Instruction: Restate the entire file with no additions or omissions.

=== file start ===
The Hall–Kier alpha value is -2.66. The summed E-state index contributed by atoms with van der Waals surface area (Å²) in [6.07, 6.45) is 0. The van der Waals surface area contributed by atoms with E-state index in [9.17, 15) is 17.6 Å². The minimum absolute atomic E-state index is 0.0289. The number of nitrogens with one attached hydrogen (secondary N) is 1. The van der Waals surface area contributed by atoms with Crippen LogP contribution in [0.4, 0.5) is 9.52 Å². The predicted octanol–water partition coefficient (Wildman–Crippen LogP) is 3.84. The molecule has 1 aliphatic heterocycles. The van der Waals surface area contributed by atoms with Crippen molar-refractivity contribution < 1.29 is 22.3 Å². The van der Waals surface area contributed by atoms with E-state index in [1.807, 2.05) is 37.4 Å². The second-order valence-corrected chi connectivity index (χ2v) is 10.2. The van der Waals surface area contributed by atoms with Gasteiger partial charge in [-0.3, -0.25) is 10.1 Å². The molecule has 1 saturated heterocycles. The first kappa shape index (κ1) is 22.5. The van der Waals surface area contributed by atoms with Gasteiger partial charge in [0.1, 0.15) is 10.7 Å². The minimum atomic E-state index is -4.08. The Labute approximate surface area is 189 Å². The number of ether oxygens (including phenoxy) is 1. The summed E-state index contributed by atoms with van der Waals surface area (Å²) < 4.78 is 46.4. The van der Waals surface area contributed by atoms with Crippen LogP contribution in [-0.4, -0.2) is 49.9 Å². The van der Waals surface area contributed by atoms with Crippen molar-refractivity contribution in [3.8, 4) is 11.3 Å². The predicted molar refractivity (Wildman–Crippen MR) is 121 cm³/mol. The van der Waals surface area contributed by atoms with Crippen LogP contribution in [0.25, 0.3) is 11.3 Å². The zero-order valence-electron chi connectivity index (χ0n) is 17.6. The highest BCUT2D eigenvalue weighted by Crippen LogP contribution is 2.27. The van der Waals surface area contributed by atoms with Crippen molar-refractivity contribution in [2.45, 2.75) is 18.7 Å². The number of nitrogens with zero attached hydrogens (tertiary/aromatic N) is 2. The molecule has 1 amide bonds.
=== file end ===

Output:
The Hall–Kier alpha value is -2.66. The summed E-state index contributed by atoms with van der Waals surface area (Å²) in [6.07, 6.45) is 0. The van der Waals surface area contributed by atoms with E-state index in [9.17, 15) is 17.6 Å². The minimum absolute atomic E-state index is 0.0289. The number of nitrogens with one attached hydrogen (secondary N) is 1. The van der Waals surface area contributed by atoms with Crippen LogP contribution in [0.4, 0.5) is 9.52 Å². The predicted octanol–water partition coefficient (Wildman–Crippen LogP) is 3.84. The molecule has 1 aliphatic heterocycles. The van der Waals surface area contributed by atoms with Crippen molar-refractivity contribution < 1.29 is 22.3 Å². The van der Waals surface area contributed by atoms with E-state index in [1.807, 2.05) is 37.4 Å². The second-order valence-corrected chi connectivity index (χ2v) is 10.2. The van der Waals surface area contributed by atoms with Gasteiger partial charge in [-0.3, -0.25) is 10.1 Å². The molecule has 1 saturated heterocycles. The first kappa shape index (κ1) is 22.5. The van der Waals surface area contributed by atoms with Gasteiger partial charge in [0.1, 0.15) is 10.7 Å². The minimum atomic E-state index is -4.08. The Labute approximate surface area is 189 Å². The number of ether oxygens (including phenoxy) is 1. The summed E-state index contributed by atoms with van der Waals surface area (Å²) < 4.78 is 46.4. The van der Waals surface area contributed by atoms with Crippen LogP contribution in [-0.4, -0.2) is 49.9 Å². The van der Waals surface area contributed by atoms with Crippen molar-refractivity contribution in [3.8, 4) is 11.3 Å². The predicted molar refractivity (Wildman–Crippen MR) is 121 cm³/mol. The van der Waals surface area contributed by atoms with Crippen LogP contribution in [0.25, 0.3) is 11.3 Å². The zero-order valence-electron chi connectivity index (χ0n) is 17.6. The highest BCUT2D eigenvalue weighted by Crippen LogP contribution is 2.27. The van der Waals surface area contributed by atoms with Crippen molar-refractivity contribution in [2.45, 2.75) is 18.7 Å². The number of nitrogens with zero attached hydrogens (tertiary/aromatic N) is 2. The molecule has 1 amide bonds.